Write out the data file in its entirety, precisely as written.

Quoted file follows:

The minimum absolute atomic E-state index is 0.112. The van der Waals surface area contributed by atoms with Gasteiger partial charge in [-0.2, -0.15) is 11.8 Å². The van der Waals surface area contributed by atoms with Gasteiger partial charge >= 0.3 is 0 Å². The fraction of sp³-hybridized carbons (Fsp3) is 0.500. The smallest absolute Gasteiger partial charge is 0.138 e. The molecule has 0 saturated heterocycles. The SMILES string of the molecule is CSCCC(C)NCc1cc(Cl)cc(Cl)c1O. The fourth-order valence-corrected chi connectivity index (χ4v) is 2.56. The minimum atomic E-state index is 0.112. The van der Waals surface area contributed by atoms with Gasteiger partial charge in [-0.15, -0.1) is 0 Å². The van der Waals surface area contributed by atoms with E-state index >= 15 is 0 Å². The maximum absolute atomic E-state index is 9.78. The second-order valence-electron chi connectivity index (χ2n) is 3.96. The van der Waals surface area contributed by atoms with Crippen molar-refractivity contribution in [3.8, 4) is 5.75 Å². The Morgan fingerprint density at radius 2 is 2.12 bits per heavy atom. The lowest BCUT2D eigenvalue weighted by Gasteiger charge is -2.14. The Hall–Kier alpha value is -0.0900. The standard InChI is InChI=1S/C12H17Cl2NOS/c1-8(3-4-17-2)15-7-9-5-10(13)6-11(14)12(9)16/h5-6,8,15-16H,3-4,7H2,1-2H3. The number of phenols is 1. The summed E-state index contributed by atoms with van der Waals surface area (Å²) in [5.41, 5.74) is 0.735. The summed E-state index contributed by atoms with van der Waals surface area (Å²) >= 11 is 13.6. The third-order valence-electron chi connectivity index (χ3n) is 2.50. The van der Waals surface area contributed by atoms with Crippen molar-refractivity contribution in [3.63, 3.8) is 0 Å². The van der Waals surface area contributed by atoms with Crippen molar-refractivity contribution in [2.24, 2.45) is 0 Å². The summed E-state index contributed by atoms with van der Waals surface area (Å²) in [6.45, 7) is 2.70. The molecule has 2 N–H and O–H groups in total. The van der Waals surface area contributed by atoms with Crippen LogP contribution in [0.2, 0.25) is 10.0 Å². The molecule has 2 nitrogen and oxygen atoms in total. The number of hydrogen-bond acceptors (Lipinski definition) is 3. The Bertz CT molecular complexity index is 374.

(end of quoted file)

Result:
The minimum absolute atomic E-state index is 0.112. The van der Waals surface area contributed by atoms with Gasteiger partial charge in [-0.2, -0.15) is 11.8 Å². The van der Waals surface area contributed by atoms with Gasteiger partial charge >= 0.3 is 0 Å². The fraction of sp³-hybridized carbons (Fsp3) is 0.500. The smallest absolute Gasteiger partial charge is 0.138 e. The molecule has 0 saturated heterocycles. The SMILES string of the molecule is CSCCC(C)NCc1cc(Cl)cc(Cl)c1O. The fourth-order valence-corrected chi connectivity index (χ4v) is 2.56. The minimum atomic E-state index is 0.112. The van der Waals surface area contributed by atoms with Gasteiger partial charge in [-0.15, -0.1) is 0 Å². The van der Waals surface area contributed by atoms with E-state index >= 15 is 0 Å². The maximum absolute atomic E-state index is 9.78. The second-order valence-electron chi connectivity index (χ2n) is 3.96. The van der Waals surface area contributed by atoms with Crippen molar-refractivity contribution in [3.8, 4) is 5.75 Å². The Morgan fingerprint density at radius 2 is 2.12 bits per heavy atom. The lowest BCUT2D eigenvalue weighted by Gasteiger charge is -2.14. The Hall–Kier alpha value is -0.0900. The standard InChI is InChI=1S/C12H17Cl2NOS/c1-8(3-4-17-2)15-7-9-5-10(13)6-11(14)12(9)16/h5-6,8,15-16H,3-4,7H2,1-2H3. The number of phenols is 1. The summed E-state index contributed by atoms with van der Waals surface area (Å²) in [5.41, 5.74) is 0.735. The summed E-state index contributed by atoms with van der Waals surface area (Å²) >= 11 is 13.6. The third-order valence-electron chi connectivity index (χ3n) is 2.50. The van der Waals surface area contributed by atoms with Crippen molar-refractivity contribution in [3.63, 3.8) is 0 Å². The van der Waals surface area contributed by atoms with Crippen molar-refractivity contribution in [2.24, 2.45) is 0 Å². The summed E-state index contributed by atoms with van der Waals surface area (Å²) in [6.45, 7) is 2.70. The molecule has 2 N–H and O–H groups in total. The van der Waals surface area contributed by atoms with Crippen LogP contribution in [0.2, 0.25) is 10.0 Å². The molecule has 2 nitrogen and oxygen atoms in total. The number of hydrogen-bond acceptors (Lipinski definition) is 3. The Bertz CT molecular complexity index is 374.